The Story

In 2019 Valérie Courrèges had the opportunity to buy a wine estate with extreme potential in her homeland of Cahors.

As a young winemaker Valérie always knew the great potential of the Cahors terroir, and this plot with it’s high quality old vines and first-rate clay and limestone soil provided her with the canvas she needed to create some very special wines.

Valérie also produces a selection of wines in Provence, under her own name, which you can explore here

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The People


After a brief stint as a chemistry student, Valérie soon realised that the nearby oenology campus looked much more appealing. A combination of her fondest childhood memories of making wine with her grandfather in Ossun, South West France, and the fact that the oenology students were having much more fun than the chemists led Valérie to a colourful and exciting career as a winemaker.

After a stint at Viña Los Vascos, followed by Opus One, she landed a role as head winemaker for Château Fontainebleau. It was here that she was able to hone her skills as a biodynamic winemaker.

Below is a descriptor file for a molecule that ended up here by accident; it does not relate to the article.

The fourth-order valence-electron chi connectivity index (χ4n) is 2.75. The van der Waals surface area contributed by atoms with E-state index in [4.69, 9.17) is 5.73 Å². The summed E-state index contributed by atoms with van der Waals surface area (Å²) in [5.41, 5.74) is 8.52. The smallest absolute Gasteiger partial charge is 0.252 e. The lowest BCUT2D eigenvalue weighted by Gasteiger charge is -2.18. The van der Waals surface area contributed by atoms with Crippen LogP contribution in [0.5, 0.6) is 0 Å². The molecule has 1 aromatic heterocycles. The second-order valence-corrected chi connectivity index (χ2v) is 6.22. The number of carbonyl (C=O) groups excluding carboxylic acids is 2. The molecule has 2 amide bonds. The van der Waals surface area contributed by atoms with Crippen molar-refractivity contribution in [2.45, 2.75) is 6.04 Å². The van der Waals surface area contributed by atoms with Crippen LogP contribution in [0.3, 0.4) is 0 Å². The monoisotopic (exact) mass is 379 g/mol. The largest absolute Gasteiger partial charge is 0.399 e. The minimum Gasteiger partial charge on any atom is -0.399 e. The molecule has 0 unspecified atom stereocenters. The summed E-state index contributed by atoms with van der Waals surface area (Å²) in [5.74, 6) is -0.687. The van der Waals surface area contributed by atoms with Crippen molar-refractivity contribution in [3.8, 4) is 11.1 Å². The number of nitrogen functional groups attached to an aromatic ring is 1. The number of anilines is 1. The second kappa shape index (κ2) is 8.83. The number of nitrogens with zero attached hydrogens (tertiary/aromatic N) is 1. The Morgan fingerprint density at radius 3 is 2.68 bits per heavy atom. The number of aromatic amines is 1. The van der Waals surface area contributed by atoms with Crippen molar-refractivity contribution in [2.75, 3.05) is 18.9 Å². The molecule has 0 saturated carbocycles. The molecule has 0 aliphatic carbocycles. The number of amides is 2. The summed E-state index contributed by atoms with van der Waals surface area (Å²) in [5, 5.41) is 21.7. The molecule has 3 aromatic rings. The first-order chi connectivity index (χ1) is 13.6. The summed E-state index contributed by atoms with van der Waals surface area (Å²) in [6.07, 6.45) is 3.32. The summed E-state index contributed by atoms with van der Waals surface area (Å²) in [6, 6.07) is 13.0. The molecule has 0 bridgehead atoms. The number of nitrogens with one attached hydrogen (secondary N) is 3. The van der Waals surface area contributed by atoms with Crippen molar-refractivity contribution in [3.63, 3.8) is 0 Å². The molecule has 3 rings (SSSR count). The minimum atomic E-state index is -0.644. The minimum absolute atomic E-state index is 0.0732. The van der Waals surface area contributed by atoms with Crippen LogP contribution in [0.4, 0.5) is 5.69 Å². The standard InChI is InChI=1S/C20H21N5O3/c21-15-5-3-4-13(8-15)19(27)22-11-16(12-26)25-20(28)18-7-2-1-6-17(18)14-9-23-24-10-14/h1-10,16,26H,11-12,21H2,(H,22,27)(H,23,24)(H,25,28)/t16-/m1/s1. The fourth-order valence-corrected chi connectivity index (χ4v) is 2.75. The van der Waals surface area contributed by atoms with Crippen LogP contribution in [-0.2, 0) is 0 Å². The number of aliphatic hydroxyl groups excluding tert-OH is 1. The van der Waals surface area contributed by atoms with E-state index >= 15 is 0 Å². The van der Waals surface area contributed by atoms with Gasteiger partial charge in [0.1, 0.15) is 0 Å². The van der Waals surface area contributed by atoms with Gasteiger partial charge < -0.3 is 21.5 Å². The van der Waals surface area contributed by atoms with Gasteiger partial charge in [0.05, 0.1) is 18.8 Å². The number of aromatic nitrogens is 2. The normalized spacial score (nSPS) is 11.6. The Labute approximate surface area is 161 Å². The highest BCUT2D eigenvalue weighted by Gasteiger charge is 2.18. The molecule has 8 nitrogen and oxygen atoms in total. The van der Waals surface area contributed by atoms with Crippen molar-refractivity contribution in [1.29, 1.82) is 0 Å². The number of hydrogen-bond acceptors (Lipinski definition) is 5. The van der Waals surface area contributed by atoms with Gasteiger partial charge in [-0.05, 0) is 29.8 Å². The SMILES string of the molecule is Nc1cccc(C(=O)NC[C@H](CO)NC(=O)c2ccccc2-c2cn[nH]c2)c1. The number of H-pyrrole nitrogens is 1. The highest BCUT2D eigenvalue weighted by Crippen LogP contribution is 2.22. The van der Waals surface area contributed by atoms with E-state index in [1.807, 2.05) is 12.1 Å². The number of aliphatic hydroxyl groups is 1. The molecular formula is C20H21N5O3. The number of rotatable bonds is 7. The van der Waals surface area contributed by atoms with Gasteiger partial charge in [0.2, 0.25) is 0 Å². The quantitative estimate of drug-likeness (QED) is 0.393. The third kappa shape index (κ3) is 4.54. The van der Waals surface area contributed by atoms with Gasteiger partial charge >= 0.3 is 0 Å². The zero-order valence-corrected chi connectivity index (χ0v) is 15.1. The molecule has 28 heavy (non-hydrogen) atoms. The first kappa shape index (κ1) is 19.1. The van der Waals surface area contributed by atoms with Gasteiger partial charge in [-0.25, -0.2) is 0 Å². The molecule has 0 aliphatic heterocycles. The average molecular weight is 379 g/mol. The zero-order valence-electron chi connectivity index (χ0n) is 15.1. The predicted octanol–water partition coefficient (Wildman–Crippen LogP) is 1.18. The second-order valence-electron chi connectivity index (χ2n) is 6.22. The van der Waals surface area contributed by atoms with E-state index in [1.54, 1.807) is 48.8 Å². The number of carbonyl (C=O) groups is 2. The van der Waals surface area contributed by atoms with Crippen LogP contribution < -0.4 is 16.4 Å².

Valérie also produces a selection of wines in Provence, under her own name, which you can explore here
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“I make wines to enjoy - it’s about conviviality and simplicity. You don’t need to be a wine connoisseur - the main thing is to take pleasure and enjoy!”

The Place

Cahors, SW, France

The vineyard is made up of two 11 hectare plots that are both in the process of being converted fully to biodynamic practices and Demeter certification.

The first parcel of land is in the commune of Montcug, and is planted with Syrah, Gamay, Malbec and Cabernet Franc. It’s here that Valérie choses to avoid the classifications of the AOP (Coteaux du Quercy) and sticks with making Vin de France. Like many of our winemakers, this allows her the freedom of expression to create honest wines against the grain, instead of following the rules of the appellation. 

Her second plot is located in the commune of Sauzet, on the AOP Cahors plateau. The special feature of this area is that on top of the calcareous bedrock there is a thick layer of limestone soil and high quality clay which results in superb natural drainage, but also a high tolerance for drought.